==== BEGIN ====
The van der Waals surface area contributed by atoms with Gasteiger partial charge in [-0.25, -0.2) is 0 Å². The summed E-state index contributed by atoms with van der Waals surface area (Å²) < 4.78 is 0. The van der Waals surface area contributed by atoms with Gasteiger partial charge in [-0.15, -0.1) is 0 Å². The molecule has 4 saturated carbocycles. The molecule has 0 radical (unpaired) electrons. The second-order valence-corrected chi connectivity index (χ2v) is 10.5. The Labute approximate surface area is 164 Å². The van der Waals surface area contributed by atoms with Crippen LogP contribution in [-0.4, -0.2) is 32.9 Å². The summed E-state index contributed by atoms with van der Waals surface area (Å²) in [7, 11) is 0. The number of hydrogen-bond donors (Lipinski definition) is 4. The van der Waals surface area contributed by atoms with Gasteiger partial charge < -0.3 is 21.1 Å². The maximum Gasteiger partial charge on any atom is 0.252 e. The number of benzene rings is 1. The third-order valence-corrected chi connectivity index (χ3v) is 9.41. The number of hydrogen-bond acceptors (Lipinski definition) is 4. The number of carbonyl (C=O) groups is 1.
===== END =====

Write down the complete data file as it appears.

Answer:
The van der Waals surface area contributed by atoms with Gasteiger partial charge in [-0.25, -0.2) is 0 Å². The summed E-state index contributed by atoms with van der Waals surface area (Å²) < 4.78 is 0. The van der Waals surface area contributed by atoms with Gasteiger partial charge in [-0.15, -0.1) is 0 Å². The molecule has 4 saturated carbocycles. The molecule has 0 radical (unpaired) electrons. The second-order valence-corrected chi connectivity index (χ2v) is 10.5. The Labute approximate surface area is 164 Å². The van der Waals surface area contributed by atoms with Crippen LogP contribution in [-0.4, -0.2) is 32.9 Å². The summed E-state index contributed by atoms with van der Waals surface area (Å²) in [7, 11) is 0. The number of hydrogen-bond donors (Lipinski definition) is 4. The van der Waals surface area contributed by atoms with Gasteiger partial charge < -0.3 is 21.1 Å². The maximum Gasteiger partial charge on any atom is 0.252 e. The number of benzene rings is 1. The third-order valence-corrected chi connectivity index (χ3v) is 9.41. The number of hydrogen-bond acceptors (Lipinski definition) is 4. The number of carbonyl (C=O) groups is 1.